What is Bigorexia or Muscle Dysmorphia?
You’ve heard about Anorexia, the eating disorder that is often associated with female supermodels and insecure teen girls and/or women. It’s basically girls(and women) trying to live up to the beauty standards of super skinny and super photoshopped supermodels, actresses and other famous female personalities that could be looked up to as idols or role models. Anorexia sucks, it can lead to severe mental issues that can potentially never be fully cured and could even lead to death.
However, there’s a flip side to this coin. It’s the dark and ugly truth 90% of the guys you see pumping iron in the gym deep down inside know but are scared to say out loud. Yes, we are talking about having small calves. Just kidding, I’m talking about “Bigorexia” or Muscle Dysmorphia if you want to be all science-y.
Bigorexia is much more widespread than it people tend to think. I would say that not only does every professional bodybuilder have muscle dysmorphia, but at least half the guys at every gym suffer from it. If you are never satisfied with your body no matter how big or strong you are. Chances are, it’s because of muscle dysmorphia. Every time you shifted your fitness goal because of someone else looked better or was stronger than you, I can tell you with 100% certainty it is because of muscle dysmorphia.
Muscle dysmorphia has been on medical physicians radars since the late 90’s or 1997, to be exact, which interestingly enough, is when the “mass monsters” started appearing on the bodybuilding scene. Just for curiosity sake, I googled 1996 Mr. Olympia and well…take a look at this picture.
I am sure that there are plenty of other factors that contributed to the birth of bigorexia, but the way professional bodybuilders started growing in the late 90’s without an end in sight really didn’t do the mental disorder any favors.
Even though it may seem like a no-brainer that bodybuilders like Dorian Yates and Ronnie Coleman led to guys being even more sensitive about their bodies and taking it to the next extreme level, the science and facts about muscle dysmorphia are still very fresh. There are some studies that support the thesis above but there’s still a lot of work to be done here. This disorder is so young that it only got classified as a mental disorder in 2013! That’s 5 years ago, which is just two Fast and Furious movies a go…and they churn out like 5 of those yearly.
Regardless, you can’t tell me that the steady influx of huge ass dudes in the fitness industry didn’t have a direct effect on the young minds of insecure men who saw(and still see) living Gods in these individuals. Ronnie Coleman is arguably the world’s most famous bodybuilder, right behind Arnold Schwarzenegger. He’s famous worldwide and adored and looked up by millions of men around the world. Imagine the impact he has on other people’s lives?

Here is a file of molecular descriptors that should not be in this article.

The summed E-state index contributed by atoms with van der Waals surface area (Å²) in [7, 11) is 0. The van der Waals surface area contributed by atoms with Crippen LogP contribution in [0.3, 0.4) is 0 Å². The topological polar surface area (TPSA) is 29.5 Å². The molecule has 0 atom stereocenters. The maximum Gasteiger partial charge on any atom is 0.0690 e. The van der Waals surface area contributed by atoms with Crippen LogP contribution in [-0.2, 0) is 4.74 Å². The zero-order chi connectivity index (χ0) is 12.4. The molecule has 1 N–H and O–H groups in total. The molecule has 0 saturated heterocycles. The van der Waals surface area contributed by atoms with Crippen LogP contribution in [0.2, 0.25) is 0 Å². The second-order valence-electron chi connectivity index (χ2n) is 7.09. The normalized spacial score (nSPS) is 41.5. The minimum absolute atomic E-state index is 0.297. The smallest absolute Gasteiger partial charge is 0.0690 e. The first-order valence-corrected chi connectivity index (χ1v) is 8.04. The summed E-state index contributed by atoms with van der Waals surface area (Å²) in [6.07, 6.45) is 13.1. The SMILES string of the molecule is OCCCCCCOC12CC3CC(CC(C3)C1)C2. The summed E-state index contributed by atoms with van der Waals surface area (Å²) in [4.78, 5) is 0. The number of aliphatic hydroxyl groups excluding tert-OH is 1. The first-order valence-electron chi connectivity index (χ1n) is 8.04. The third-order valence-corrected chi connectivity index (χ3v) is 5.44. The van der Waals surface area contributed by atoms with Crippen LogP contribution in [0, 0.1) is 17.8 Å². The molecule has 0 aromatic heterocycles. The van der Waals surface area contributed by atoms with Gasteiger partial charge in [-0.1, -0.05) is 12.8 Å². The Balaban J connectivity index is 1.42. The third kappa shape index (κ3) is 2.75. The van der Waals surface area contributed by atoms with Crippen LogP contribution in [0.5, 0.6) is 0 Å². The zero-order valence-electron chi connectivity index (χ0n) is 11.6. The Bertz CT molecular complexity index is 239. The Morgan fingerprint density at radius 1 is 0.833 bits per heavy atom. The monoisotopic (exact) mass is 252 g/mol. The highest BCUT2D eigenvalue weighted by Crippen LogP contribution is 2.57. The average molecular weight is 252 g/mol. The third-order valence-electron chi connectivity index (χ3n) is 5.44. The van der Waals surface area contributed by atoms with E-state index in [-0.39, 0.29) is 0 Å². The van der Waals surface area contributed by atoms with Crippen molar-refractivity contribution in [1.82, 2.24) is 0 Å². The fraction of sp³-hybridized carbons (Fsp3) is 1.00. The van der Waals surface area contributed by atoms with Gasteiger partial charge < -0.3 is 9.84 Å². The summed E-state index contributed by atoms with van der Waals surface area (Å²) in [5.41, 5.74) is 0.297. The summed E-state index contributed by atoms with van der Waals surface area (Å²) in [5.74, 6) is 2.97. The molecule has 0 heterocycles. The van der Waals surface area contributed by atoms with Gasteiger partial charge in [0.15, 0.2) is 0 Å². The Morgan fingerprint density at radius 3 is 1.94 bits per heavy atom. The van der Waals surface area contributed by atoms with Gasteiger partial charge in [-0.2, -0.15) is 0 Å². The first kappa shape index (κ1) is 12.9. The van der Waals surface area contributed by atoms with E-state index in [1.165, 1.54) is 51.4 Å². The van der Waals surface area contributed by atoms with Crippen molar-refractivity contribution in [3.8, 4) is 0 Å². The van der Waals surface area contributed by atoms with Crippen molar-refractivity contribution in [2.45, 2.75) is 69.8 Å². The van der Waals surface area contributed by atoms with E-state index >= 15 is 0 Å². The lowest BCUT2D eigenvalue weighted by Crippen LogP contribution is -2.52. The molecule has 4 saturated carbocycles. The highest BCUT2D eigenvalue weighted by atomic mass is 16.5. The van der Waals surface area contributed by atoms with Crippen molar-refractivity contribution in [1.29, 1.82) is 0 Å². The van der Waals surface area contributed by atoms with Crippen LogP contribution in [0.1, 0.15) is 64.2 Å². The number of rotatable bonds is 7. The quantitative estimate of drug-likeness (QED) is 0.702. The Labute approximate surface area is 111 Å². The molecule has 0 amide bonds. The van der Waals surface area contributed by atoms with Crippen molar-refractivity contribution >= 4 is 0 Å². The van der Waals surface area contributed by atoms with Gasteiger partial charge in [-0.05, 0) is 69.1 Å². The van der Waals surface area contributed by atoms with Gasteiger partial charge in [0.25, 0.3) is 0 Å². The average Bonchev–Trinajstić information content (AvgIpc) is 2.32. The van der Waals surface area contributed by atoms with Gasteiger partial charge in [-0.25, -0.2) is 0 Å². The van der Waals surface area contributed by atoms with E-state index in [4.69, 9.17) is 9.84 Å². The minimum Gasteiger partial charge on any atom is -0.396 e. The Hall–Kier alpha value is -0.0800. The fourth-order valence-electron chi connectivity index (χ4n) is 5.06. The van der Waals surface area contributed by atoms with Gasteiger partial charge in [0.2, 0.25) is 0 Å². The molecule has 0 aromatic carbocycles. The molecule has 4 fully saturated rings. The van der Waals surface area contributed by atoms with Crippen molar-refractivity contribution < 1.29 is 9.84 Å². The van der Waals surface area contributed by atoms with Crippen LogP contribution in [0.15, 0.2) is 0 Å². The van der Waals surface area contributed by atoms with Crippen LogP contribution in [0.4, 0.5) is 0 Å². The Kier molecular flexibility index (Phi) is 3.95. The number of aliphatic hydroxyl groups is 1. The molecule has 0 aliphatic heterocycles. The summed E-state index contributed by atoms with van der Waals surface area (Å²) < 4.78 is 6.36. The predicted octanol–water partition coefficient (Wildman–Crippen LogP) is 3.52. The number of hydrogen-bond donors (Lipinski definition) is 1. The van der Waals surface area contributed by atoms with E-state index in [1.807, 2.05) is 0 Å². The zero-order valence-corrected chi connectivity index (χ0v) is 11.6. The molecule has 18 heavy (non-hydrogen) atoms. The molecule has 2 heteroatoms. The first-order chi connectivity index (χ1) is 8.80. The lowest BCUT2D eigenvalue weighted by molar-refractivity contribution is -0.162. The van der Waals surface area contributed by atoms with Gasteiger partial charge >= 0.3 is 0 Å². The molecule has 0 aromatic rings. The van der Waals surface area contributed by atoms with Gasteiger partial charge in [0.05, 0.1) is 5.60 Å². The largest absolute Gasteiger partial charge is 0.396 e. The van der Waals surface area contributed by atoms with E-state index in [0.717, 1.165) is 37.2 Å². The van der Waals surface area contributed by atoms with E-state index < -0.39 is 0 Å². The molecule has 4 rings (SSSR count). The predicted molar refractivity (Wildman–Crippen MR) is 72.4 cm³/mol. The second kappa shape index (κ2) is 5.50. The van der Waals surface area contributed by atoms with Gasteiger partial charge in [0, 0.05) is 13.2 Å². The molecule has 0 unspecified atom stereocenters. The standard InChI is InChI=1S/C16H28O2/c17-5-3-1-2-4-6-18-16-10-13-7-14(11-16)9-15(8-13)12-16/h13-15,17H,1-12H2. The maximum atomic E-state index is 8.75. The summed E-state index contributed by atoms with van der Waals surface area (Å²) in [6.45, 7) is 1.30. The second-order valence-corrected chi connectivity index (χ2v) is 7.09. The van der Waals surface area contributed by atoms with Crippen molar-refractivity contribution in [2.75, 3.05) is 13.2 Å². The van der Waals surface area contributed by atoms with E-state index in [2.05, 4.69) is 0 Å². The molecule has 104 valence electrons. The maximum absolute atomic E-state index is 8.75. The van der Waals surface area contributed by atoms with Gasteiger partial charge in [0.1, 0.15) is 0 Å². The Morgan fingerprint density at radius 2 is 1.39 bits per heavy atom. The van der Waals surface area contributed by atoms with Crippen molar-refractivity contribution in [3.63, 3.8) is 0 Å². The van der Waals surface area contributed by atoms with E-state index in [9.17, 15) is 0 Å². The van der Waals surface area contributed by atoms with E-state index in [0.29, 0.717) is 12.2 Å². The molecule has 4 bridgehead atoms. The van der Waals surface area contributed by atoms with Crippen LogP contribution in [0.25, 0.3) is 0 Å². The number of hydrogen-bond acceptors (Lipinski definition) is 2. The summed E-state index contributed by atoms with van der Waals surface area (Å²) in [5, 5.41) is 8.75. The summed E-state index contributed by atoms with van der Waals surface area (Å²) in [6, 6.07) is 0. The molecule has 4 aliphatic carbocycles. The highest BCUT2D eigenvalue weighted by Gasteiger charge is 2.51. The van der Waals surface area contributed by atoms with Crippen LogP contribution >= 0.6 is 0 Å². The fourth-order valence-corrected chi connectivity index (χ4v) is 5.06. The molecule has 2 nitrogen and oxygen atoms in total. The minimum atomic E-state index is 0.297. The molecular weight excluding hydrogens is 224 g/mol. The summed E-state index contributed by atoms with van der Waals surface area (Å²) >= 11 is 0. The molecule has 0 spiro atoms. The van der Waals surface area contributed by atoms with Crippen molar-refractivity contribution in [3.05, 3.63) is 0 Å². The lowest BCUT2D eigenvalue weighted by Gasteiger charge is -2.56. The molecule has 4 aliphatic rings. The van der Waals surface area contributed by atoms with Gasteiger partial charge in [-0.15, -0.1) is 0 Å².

What it all comes down too is not being satisfied with the way you look no matter how good you look, and that my fellow readers, leads to depression, substance abuse, and an early grave. Take for example The Man, The Myth, The Eternal Legend- Rich Piana. Rich openly talked about his obsession(which turned into his lifestyle) of never being satisfied and never being at peace with his looks. In a 2015 video covering bigorexia, he flat out said he started suffering from it at just six years old! His obsession with the He-Man action figure and having a mother that competed in fitness lead to him starting a career in bodybuilding at a very young age. A long career that led him to sever body dysmorphia, severe substance abuse and premature death at the age of 46. All in the name of getting big and staying big. Rich Piana is not an isolated case, bodybuilding and early deaths have a long and sad history. It’s happened before and it will happen again and again and again.
Remember, how I said Ronnie Coleman is one the most popular bodybuilders ever? Well, he can barely walk these days and there’s a big “if” on will he ever be able to walk at all! That’s the price he paid for all those years of extreme eating, dieting, and heavy lifting.
So..how do we stop this disorder from spreading? The first thing you have to do is accept your body as it is. You are beautiful no matter what they say, words can’t bring you down. Yes, I just quoted Christina Aguilera. Seriously though, you need to be happy with your own body. Yeah, that dude in your gym is squatting reps with your max, but he’s also on some serious roids and is a total douchebag.
If chasing women is your fitness goal as it is with most guys, you might have noticed something. Your biceps are not literal women magnets. If you want to get her attention, don’t just wear a size “s” shirt because your arms look sweet in them and hope women will rush towards you asking you how much you bench. Put on an “xs” shirt, too make your arms look even more jacked, then man up and go tell that girl you’ve been stalking about your bench press pr. It all comes down to acceptance and happiness. Everything else gets solved by proper angles and lighting.
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